DIRECTOR   Panfilo Wade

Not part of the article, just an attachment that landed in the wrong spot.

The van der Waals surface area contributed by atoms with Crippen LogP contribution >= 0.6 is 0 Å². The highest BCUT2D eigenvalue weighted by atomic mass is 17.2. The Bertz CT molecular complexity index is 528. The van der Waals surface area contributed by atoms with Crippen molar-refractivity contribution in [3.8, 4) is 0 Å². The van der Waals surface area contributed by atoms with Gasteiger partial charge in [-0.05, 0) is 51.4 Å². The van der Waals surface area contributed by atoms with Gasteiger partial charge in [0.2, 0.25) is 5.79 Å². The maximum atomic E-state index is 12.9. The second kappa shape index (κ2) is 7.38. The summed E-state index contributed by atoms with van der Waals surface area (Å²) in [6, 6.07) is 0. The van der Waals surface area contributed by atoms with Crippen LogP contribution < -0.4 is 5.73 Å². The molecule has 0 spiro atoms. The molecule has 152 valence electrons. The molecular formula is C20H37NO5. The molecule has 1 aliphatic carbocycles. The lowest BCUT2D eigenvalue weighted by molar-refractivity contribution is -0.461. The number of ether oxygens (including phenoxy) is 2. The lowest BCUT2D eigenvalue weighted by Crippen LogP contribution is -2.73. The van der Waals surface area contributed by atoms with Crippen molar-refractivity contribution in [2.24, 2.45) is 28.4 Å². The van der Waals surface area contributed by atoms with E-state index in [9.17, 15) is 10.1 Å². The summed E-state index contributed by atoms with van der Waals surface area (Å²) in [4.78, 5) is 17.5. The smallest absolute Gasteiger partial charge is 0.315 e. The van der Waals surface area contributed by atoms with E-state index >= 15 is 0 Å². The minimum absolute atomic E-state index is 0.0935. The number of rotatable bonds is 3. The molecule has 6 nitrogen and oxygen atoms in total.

It is as a subsidiary support to this great original basis of power that the idea of thity comes in. To the reflecting mind the absolute necessity of some sort of government is sufficiently obvious — so obvious, indeed, that many speculative writers have assumed that government took its origin in the perception of its utility, men having deliberately established it because they felt its necessity. But in this case, as in many others essential to the existence of the race, mankind have not been left to the slow deductions of reason, governments having sprung up out of the very constitution of human nature, long before men had become reflective enough to perceive their practical benefits. Yet those benefits, once perceived, and especially when made the more striking by the contrast of recent commotions or civil war, come to constitute a very strong argument in favor of upholding and strengthening the hands of any such government as happens to exist, since the mere fact of its existence goes very far to prove its rightfulness and legality. For, as actual superiority on the part of the rulers constitutes the only basis upon which government can securely rest, so the might to govern must of necessity carry with it the right to govern ; and in this sense,—and a very important sense it is, too, — Might does actually make Right. Nor, when taken with its proper restrictions, will this maxim appear so very paradoxical. Those who have the might to govern have the right to govern, but not the right to govern tyrannically. As is the case of a father with respect to his children, so all rulers are morally bound to use that power which the constitution of nature has put into their hands, not to the injury of others, or for their own special benefit, but for the common good of the nation — the joint benefit of all concerned; not in accordance with their own arbitrary will and pleasure, but in conformity to the higher law of moral obligation; and every exercise of power of a different character, from whomsoever it may come, is, and always will be, none the less, on that account, tyrannical and wicked. Yet every mere abuse of power is by no means to be made an excuse for attempts at the overturn of existing governments, which can be justified only by some fair prospect of success, and of the substitution of a better one in the place of that overturned. And, as actual success affords the best proof—in fact, the only satisfactory proof—that the enterprise was not rashly undertaken, hence does it mainly depend upon the ultimate result, whether the leaders in such undertakings sink into obloquy as unsuccessful rebels, or rise to renown as patriotic heroes. Thus, in the Christian theology as set forth in Milton's great poem, the right of God to govern, and the duty of men and angels to obey, are made to rest upon the power of God, who is represented as having created men and angels solely for his own pleasure and glory; while the guilt of Satan's rebellion grows out of the hopelessness of it. In the heathen mythology, on the other hand, Jupiter dethrones his father, Saturn, and becomes his rightful successor. His might makes and proves his right. In all cases, historical as well as mythological, an authority or possession de facto, if it continue to be maintained, soon passes into an authority or possession de jure. The maintenance of it proves the might, and the might proves the right. Nor, indeed, is any very great length of time necessary to produce that effect. Robespierre, having been able to maintain the sovereign authority for less than a twelvemonth, is generally regarded as a usurper and tyrant; while Bonaparte, by holding it for sony fourteen years, passes, with many of these very same persons, into the rank of a legitimate sovereign.